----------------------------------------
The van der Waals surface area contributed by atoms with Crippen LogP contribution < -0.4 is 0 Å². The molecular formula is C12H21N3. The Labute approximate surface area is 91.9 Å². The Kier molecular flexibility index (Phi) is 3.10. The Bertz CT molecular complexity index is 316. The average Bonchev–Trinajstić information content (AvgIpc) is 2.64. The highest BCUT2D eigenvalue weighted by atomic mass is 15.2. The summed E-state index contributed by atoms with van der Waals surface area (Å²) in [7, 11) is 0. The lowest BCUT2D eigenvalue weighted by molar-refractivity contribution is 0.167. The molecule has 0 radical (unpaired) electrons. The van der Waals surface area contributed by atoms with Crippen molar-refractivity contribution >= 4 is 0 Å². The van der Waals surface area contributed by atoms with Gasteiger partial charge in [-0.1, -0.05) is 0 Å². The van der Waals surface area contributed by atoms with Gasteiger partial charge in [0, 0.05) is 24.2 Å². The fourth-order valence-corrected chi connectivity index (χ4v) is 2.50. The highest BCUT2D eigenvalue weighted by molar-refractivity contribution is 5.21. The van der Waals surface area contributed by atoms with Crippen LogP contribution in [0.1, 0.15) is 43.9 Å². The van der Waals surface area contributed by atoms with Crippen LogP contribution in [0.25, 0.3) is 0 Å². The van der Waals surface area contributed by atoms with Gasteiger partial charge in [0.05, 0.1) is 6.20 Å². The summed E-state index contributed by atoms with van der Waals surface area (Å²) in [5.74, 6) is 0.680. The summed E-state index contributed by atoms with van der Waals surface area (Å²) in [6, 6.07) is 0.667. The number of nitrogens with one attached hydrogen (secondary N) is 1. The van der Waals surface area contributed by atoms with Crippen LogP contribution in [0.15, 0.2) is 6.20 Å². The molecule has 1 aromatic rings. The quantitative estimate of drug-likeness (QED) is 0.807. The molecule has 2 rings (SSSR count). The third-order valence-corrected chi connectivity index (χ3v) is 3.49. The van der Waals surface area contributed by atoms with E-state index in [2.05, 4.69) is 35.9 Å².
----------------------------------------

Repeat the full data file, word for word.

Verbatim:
The van der Waals surface area contributed by atoms with Crippen LogP contribution < -0.4 is 0 Å². The molecular formula is C12H21N3. The Labute approximate surface area is 91.9 Å². The Kier molecular flexibility index (Phi) is 3.10. The Bertz CT molecular complexity index is 316. The average Bonchev–Trinajstić information content (AvgIpc) is 2.64. The highest BCUT2D eigenvalue weighted by atomic mass is 15.2. The summed E-state index contributed by atoms with van der Waals surface area (Å²) in [7, 11) is 0. The lowest BCUT2D eigenvalue weighted by molar-refractivity contribution is 0.167. The molecule has 0 radical (unpaired) electrons. The van der Waals surface area contributed by atoms with Crippen molar-refractivity contribution >= 4 is 0 Å². The van der Waals surface area contributed by atoms with Gasteiger partial charge in [-0.1, -0.05) is 0 Å². The van der Waals surface area contributed by atoms with Gasteiger partial charge in [0, 0.05) is 24.2 Å². The fourth-order valence-corrected chi connectivity index (χ4v) is 2.50. The highest BCUT2D eigenvalue weighted by molar-refractivity contribution is 5.21. The van der Waals surface area contributed by atoms with Crippen LogP contribution in [0.1, 0.15) is 43.9 Å². The van der Waals surface area contributed by atoms with Crippen LogP contribution in [0.25, 0.3) is 0 Å². The van der Waals surface area contributed by atoms with Gasteiger partial charge in [0.05, 0.1) is 6.20 Å². The summed E-state index contributed by atoms with van der Waals surface area (Å²) in [5.74, 6) is 0.680. The summed E-state index contributed by atoms with van der Waals surface area (Å²) in [6, 6.07) is 0.667. The number of nitrogens with one attached hydrogen (secondary N) is 1. The van der Waals surface area contributed by atoms with Crippen LogP contribution in [0.15, 0.2) is 6.20 Å². The molecule has 1 aromatic rings. The quantitative estimate of drug-likeness (QED) is 0.807. The molecule has 2 rings (SSSR count). The third-order valence-corrected chi connectivity index (χ3v) is 3.49. The van der Waals surface area contributed by atoms with E-state index in [2.05, 4.69) is 35.9 Å².